At What Stage the Projects Fail?

Stage

At What Stage the Projects Fail?

Lesson Learned is a process that provides an opportunity to learn about both positive and negative aspects about any project. Generally the main focus point in this document is the reasons behind the project failure (if that is the case). The main cause of failure is often clearly identified but one thing that is very rarely discussed is that “at which stage the project failed?” It doesn’t mean that at which stage the project was halted rather at which stage the start of the failure was triggered.

This identification in the project timeline is very important to see what really caused the failure so that proper check-points can be set in future to identify the same issue at its earliest stage. One of the main qualities of a good manager is that he/she is able to proactively determine and highlight any triggered risk and be able to take appropriate actions.

As per my experience and observation, the most common point or stage at which the project failure is triggered is the “Planning Phase”. The common reasons are that the projects are more or less planned with unrealistic timelines or resources. Similarly all the planning is based on assuming the best-case scenarios and this often leads to cut down in project reserves.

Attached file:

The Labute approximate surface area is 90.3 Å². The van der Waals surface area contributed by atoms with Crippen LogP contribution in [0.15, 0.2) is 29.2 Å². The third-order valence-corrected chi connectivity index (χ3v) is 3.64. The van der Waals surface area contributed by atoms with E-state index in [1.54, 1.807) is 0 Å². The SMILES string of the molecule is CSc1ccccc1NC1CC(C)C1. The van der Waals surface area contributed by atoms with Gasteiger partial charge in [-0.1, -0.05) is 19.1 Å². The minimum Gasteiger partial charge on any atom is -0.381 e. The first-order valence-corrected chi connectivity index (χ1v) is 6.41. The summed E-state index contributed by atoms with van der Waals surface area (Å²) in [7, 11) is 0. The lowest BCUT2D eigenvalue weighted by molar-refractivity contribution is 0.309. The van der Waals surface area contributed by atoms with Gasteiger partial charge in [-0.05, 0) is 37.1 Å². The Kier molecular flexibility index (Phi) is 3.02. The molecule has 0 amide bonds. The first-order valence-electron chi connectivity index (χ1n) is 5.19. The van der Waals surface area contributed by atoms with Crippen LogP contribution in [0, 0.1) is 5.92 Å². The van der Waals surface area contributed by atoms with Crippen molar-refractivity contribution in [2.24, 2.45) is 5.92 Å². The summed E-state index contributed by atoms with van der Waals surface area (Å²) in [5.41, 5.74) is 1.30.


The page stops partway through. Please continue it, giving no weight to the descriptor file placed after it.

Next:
The planning is mostly done assuming all resources with the highest level of skills and experience. This leads to planning with optimistic estimates based on the capabilities of the most skilled resources. Most of the time, the Scope is not well defined and above that “Waterfall” methodology is preferred over Agile. 

The projects, especially the ones won through a competitive bidding process, are often “Fix Cost” projects which have been won at the lowest bid. The expected level of “Quality” is the area that got sacrificed in most of the cases which cause rework and ultimately affects all the dynamics of the project.

Since the scope is not clear, for most of the project, so are the risks associated with the project. Therefore an effective risk management is not at all possible in that case. This again results in consuming the project reserves, if any, are very quickly and thus leading towards failure. 

The best strategy is to give the planning phase proper time so that realistic plans should be formed keeping in mind the capabilities and availability of assigned resources. It is also always a good idea to have an independent consultant to provide Governance and Support especially through the planning phase.

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